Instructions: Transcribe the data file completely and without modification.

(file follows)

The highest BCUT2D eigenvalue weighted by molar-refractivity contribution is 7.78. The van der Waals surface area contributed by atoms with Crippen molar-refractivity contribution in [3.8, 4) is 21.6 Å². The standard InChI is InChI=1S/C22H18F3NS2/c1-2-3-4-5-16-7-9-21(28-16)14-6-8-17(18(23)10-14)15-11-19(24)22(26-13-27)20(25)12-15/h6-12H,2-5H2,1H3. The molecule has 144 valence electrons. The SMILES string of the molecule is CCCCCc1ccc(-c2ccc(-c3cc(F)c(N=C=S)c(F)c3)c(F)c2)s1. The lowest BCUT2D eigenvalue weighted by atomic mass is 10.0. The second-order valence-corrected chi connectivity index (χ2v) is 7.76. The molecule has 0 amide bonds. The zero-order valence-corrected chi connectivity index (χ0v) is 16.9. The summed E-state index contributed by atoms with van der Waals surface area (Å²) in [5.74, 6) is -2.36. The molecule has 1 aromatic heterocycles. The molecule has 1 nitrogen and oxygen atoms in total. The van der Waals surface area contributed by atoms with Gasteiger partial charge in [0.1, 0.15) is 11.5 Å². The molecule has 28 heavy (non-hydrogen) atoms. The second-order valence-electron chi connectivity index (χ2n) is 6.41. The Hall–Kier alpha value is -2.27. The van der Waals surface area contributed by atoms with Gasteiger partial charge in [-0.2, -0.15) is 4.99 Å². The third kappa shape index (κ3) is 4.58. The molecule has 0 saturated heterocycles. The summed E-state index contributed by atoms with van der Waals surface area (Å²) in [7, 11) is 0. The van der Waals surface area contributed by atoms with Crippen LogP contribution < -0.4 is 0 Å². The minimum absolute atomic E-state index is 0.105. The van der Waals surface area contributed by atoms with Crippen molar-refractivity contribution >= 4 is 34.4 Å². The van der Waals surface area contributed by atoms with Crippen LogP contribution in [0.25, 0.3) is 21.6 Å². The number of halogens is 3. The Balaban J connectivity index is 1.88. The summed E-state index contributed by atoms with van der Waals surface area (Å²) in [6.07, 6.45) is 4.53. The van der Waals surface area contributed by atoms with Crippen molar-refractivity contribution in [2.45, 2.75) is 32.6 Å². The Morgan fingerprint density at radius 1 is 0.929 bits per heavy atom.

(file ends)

The highest BCUT2D eigenvalue weighted by molar-refractivity contribution is 7.78. The van der Waals surface area contributed by atoms with Crippen molar-refractivity contribution in [3.8, 4) is 21.6 Å². The standard InChI is InChI=1S/C22H18F3NS2/c1-2-3-4-5-16-7-9-21(28-16)14-6-8-17(18(23)10-14)15-11-19(24)22(26-13-27)20(25)12-15/h6-12H,2-5H2,1H3. The molecule has 144 valence electrons. The SMILES string of the molecule is CCCCCc1ccc(-c2ccc(-c3cc(F)c(N=C=S)c(F)c3)c(F)c2)s1. The lowest BCUT2D eigenvalue weighted by atomic mass is 10.0. The second-order valence-corrected chi connectivity index (χ2v) is 7.76. The molecule has 0 amide bonds. The zero-order valence-corrected chi connectivity index (χ0v) is 16.9. The summed E-state index contributed by atoms with van der Waals surface area (Å²) in [5.74, 6) is -2.36. The molecule has 1 aromatic heterocycles. The molecule has 1 nitrogen and oxygen atoms in total. The van der Waals surface area contributed by atoms with Gasteiger partial charge in [0.1, 0.15) is 11.5 Å². The molecule has 28 heavy (non-hydrogen) atoms. The second-order valence-electron chi connectivity index (χ2n) is 6.41. The Hall–Kier alpha value is -2.27. The van der Waals surface area contributed by atoms with Gasteiger partial charge in [-0.2, -0.15) is 4.99 Å². The third kappa shape index (κ3) is 4.58. The molecule has 0 saturated heterocycles. The summed E-state index contributed by atoms with van der Waals surface area (Å²) in [7, 11) is 0. The van der Waals surface area contributed by atoms with Crippen LogP contribution < -0.4 is 0 Å². The minimum absolute atomic E-state index is 0.105. The van der Waals surface area contributed by atoms with Crippen molar-refractivity contribution >= 4 is 34.4 Å². The van der Waals surface area contributed by atoms with Crippen LogP contribution in [0.25, 0.3) is 21.6 Å². The number of halogens is 3. The Balaban J connectivity index is 1.88. The summed E-state index contributed by atoms with van der Waals surface area (Å²) in [6.07, 6.45) is 4.53. The van der Waals surface area contributed by atoms with Crippen molar-refractivity contribution in [2.45, 2.75) is 32.6 Å². The Morgan fingerprint density at radius 1 is 0.929 bits per heavy atom.